Hudson River Park’s River Project conducts research and offers hands-on environmental education and scientific programming with the purpose of communicating the ecological importance of the Park’s 400-acre Estuarine Sanctuary. Visitors are invited to experience the Hudson River Estuary as a living laboratory for community engagement, stewardship and learning.
HRPK continuously measures Hudson River environmental conditions at Pier 25 and Pier 84. Explore this dashboard to learn more about the physical and environmental factors that affect our local water environment.
The Wetlab is the site of our River Project’s flow-through native aquarium system and marine biology field station. This facility displays a rotating exhibit of fish and other species collected from the Hudson River Estuary.
Our River Project team conducts ongoing research and monitoring projects to help protect and restore the Park’s 400-acre Estuarine Sanctuary. Current projects are focused on fish ecology, eDNA, microplastics, shoreline debris, oysters, pathogens, water quality and more.
Plastic pollution harms our local waterways and wildlife. The Park is committed to addressing this issue through microplastic research, shoreline debris surveys and the Park Over Plastic initiative.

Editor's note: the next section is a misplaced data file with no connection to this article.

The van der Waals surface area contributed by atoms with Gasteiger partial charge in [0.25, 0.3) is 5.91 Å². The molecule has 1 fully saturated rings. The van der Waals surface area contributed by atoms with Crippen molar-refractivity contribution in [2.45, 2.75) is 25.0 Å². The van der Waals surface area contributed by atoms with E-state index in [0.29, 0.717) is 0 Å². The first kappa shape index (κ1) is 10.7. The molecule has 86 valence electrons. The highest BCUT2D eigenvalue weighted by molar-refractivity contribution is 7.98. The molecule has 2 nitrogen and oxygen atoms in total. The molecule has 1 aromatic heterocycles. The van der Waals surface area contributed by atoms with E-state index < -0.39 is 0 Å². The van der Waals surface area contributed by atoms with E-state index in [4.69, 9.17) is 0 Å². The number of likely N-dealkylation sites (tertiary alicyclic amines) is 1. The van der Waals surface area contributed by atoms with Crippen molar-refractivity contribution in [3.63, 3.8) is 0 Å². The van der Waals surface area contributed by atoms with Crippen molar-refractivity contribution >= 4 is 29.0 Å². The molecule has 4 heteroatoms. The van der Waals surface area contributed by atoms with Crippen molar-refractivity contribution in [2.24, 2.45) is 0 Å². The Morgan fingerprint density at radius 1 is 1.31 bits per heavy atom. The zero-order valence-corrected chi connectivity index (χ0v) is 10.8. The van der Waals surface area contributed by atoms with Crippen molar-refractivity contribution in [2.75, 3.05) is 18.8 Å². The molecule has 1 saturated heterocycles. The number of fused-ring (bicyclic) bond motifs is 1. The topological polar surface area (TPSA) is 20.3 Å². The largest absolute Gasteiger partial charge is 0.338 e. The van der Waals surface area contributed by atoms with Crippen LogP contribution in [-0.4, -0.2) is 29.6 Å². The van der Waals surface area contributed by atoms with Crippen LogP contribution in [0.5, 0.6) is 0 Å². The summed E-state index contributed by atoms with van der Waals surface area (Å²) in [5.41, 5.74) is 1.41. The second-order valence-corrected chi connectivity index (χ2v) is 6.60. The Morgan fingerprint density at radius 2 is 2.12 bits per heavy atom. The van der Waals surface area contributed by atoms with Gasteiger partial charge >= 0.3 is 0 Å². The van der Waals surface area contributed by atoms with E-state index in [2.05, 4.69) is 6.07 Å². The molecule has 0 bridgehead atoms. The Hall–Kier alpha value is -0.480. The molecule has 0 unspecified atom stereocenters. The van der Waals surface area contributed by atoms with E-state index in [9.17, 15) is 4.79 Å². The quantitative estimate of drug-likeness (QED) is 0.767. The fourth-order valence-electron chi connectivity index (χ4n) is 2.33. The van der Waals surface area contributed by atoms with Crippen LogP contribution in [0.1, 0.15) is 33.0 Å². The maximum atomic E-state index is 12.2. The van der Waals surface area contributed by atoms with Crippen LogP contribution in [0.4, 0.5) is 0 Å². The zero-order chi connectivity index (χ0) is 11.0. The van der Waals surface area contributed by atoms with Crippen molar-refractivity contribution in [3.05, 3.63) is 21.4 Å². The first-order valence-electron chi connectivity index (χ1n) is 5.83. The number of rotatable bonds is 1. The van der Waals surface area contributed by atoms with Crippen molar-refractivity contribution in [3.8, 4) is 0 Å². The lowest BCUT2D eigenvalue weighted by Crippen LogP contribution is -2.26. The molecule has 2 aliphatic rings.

Oysters are filter feeders that clean waterways, protect our shorelines and build habitat. The Park leads several studies to research and restore this keystone species in the Estuarine Sanctuary.
The Tribeca Habitat Enhancement Project is a large-scale restoration initiative in Hudson River Park. This project deployed a variety of habitat features and added an incredible 11 million oysters in the Park’s Estuarine Sanctuary.
This digital field guide shares interesting facts about the most common species of fish, invertebrates and reptiles typically found in our Wetlab, a flow-through aquarium located at HRPK’s Pier 40.
Hudson River Park’s Estuarine Sanctuary is home to over 85 species of fish. The Park monitors the presence and diversity of fish year-round using multiple surveying methods, including a fish collection survey and environmental DNA research.
Learn about The River Project’s history as a leader in Hudson River Estuary research and education since 1986.